Dare I say it? From what I am noticing internationally, we are in the midst of a new wave of appreciation for older dancers. At the moment several superstars of dance are crashing the age barrier. But I think it goes beyond those extraordinary artists to dancers who are less well known. This post includes examples of both types, quotes from observers and practitioners, and Pat Catterson’s (somewhat humorous) list of roadblocks for those dancers trying to beat the odds.
First the Superstars
Alessandra Ferri, Wendy Whelan, and Carmen de Lavallade are each totally unique dancers, a world unto themselves, and that is part of the reason their artistry has endured.
As seen in Martha Clarke’s Cheri, the exquisitely dramatic Ferri, 52, can still transport us from rapturous joy to utter despair. (See Gia Kourlas’ cover story for Dance Magazine from last fall.) And just last month, she performed at Covent Garden as the muse for Wayne McGregor in Woolf Works at The Royal Ballet. For me, as I posted in “Alessandra’s Ferri’s Knowing Body,” the ballet completely relied on Ferri’s ability to create a passionate yet vulnerable protagonist.
At the Joyce in April, Wendy Whelan, 48, danced with all the fullness and thrust she always had in “Restless Creature.” And last weekend, in a Works & Process program at the Guggenheim, she showed a sassy theatricality in Arthur Pita’s Tango that I hadn’t seen before. (In case you aren’t familiar with her glorious dancing, what I wrote about her in my recent tribute to her at Danspace still holds true.)
Brian Schaefer, posting in OUT.com, wrote that Whelan’s age “allowed for greater possibilities in interpreting the relationships and interactions on stage. It also added something soothing and serene to each work—maybe we can call it wisdom.” He went on to say, “Especially in ballet, young love still reigns. But with Restless Creature, Whelan…steps beyond ballet’s suggested expiration date and demonstrates that lifelong curiosity and experience are as valuable artistic tools as pirouettes and penchée.”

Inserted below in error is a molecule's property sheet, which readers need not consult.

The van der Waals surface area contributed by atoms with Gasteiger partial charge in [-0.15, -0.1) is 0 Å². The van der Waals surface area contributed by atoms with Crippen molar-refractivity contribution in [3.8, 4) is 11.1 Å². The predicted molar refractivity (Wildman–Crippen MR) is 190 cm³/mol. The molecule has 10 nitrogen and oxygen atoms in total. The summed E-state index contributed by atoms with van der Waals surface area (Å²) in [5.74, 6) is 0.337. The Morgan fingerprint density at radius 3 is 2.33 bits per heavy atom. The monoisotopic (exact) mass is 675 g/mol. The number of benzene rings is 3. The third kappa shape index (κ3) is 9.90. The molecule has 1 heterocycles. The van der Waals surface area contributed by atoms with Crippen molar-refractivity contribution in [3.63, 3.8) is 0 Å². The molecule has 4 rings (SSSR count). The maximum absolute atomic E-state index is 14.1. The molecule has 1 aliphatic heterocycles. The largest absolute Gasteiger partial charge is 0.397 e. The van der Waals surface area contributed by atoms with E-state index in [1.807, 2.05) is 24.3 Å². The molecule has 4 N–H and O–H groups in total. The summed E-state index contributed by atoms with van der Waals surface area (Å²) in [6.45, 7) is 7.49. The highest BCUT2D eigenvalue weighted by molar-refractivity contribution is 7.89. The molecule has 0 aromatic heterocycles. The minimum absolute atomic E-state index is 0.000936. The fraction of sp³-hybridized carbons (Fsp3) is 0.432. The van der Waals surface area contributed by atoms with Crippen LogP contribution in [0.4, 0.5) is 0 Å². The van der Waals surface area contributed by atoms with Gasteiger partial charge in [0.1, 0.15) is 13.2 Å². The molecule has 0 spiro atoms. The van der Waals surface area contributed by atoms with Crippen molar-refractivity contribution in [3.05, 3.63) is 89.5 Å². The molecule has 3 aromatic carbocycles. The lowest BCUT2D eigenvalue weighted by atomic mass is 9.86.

The legendary Carmen de Lavallade, at 83, knocked ’em dead at Jacob’s Pillow last year in her show As I Remember It. She also became an object of desire at Huffington Post. Brian Seibert of The New York Times called her dancing terrific. And Erin Bomboy of the Dance Enthusiast described her as “mesmerizing and silky.” NPR also jumped into the Let’s-discover-Carmen act with this segment on her.
Ageless in Europe
As it happens, venerable superstars of Europe are performing in Rome on June 24 and 25. In a presentation of Daniele Cipriani Entertainment http://www.dancemagazine.com/blogs/admin-admin/6468 the Swedish choreographer Mats Ek and his illustrious wife, Spanish-born Ana Laguna, will perform two of the most sparely poetic works I’ve ever seen: Memory and Potato. He is 70 and she is 60. The program, entitled “Quartet Gala,” also includes well known Tanztheater choreographer Susanne Linke, who turns 71 this month, and Bessie-award-winning Pina Bausch dancer, French-born Dominique Mercy, 65. For more info on the program, which has choreography by Ek, Linke, and Pascal Merighi, click here.